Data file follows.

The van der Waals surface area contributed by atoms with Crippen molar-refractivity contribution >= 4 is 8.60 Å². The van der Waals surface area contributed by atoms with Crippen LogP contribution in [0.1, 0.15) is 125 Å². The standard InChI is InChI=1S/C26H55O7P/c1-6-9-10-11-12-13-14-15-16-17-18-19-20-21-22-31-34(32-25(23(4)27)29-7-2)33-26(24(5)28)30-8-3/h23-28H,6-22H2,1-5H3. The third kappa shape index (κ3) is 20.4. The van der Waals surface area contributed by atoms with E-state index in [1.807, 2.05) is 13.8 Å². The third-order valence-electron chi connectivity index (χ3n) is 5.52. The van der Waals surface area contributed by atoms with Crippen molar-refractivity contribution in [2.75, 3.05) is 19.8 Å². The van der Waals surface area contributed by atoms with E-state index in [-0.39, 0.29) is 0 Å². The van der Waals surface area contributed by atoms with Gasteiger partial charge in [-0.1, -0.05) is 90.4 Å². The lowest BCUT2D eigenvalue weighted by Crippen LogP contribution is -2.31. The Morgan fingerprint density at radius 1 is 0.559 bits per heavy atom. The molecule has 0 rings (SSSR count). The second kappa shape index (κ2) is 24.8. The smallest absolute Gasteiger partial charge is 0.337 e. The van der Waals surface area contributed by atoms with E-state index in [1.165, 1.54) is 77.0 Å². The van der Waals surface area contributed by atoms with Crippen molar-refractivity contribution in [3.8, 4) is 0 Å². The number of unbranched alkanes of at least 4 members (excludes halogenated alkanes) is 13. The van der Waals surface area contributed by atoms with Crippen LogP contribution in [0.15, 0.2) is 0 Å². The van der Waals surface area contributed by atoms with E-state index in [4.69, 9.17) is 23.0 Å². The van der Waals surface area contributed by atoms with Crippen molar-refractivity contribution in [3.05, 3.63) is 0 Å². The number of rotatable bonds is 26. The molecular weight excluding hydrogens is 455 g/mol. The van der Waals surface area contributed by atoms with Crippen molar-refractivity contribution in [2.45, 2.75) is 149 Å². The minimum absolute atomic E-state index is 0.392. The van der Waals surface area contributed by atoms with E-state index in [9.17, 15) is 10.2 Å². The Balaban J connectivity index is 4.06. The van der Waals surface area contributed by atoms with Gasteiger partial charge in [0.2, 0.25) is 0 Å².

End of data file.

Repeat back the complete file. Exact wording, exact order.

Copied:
The van der Waals surface area contributed by atoms with Crippen molar-refractivity contribution >= 4 is 8.60 Å². The van der Waals surface area contributed by atoms with Crippen LogP contribution in [0.1, 0.15) is 125 Å². The standard InChI is InChI=1S/C26H55O7P/c1-6-9-10-11-12-13-14-15-16-17-18-19-20-21-22-31-34(32-25(23(4)27)29-7-2)33-26(24(5)28)30-8-3/h23-28H,6-22H2,1-5H3. The third kappa shape index (κ3) is 20.4. The van der Waals surface area contributed by atoms with E-state index in [1.807, 2.05) is 13.8 Å². The third-order valence-electron chi connectivity index (χ3n) is 5.52. The van der Waals surface area contributed by atoms with Crippen molar-refractivity contribution in [2.75, 3.05) is 19.8 Å². The van der Waals surface area contributed by atoms with E-state index in [-0.39, 0.29) is 0 Å². The van der Waals surface area contributed by atoms with Gasteiger partial charge in [-0.1, -0.05) is 90.4 Å². The lowest BCUT2D eigenvalue weighted by Crippen LogP contribution is -2.31. The Morgan fingerprint density at radius 1 is 0.559 bits per heavy atom. The molecule has 0 rings (SSSR count). The second kappa shape index (κ2) is 24.8. The smallest absolute Gasteiger partial charge is 0.337 e. The van der Waals surface area contributed by atoms with E-state index in [1.165, 1.54) is 77.0 Å². The van der Waals surface area contributed by atoms with Crippen molar-refractivity contribution in [3.8, 4) is 0 Å². The number of unbranched alkanes of at least 4 members (excludes halogenated alkanes) is 13. The van der Waals surface area contributed by atoms with Crippen LogP contribution in [0.15, 0.2) is 0 Å². The van der Waals surface area contributed by atoms with E-state index in [4.69, 9.17) is 23.0 Å². The van der Waals surface area contributed by atoms with Crippen molar-refractivity contribution in [3.05, 3.63) is 0 Å². The number of rotatable bonds is 26. The molecular weight excluding hydrogens is 455 g/mol. The van der Waals surface area contributed by atoms with Crippen molar-refractivity contribution in [2.45, 2.75) is 149 Å². The minimum absolute atomic E-state index is 0.392. The van der Waals surface area contributed by atoms with E-state index in [9.17, 15) is 10.2 Å². The Balaban J connectivity index is 4.06. The van der Waals surface area contributed by atoms with Gasteiger partial charge in [0.2, 0.25) is 0 Å².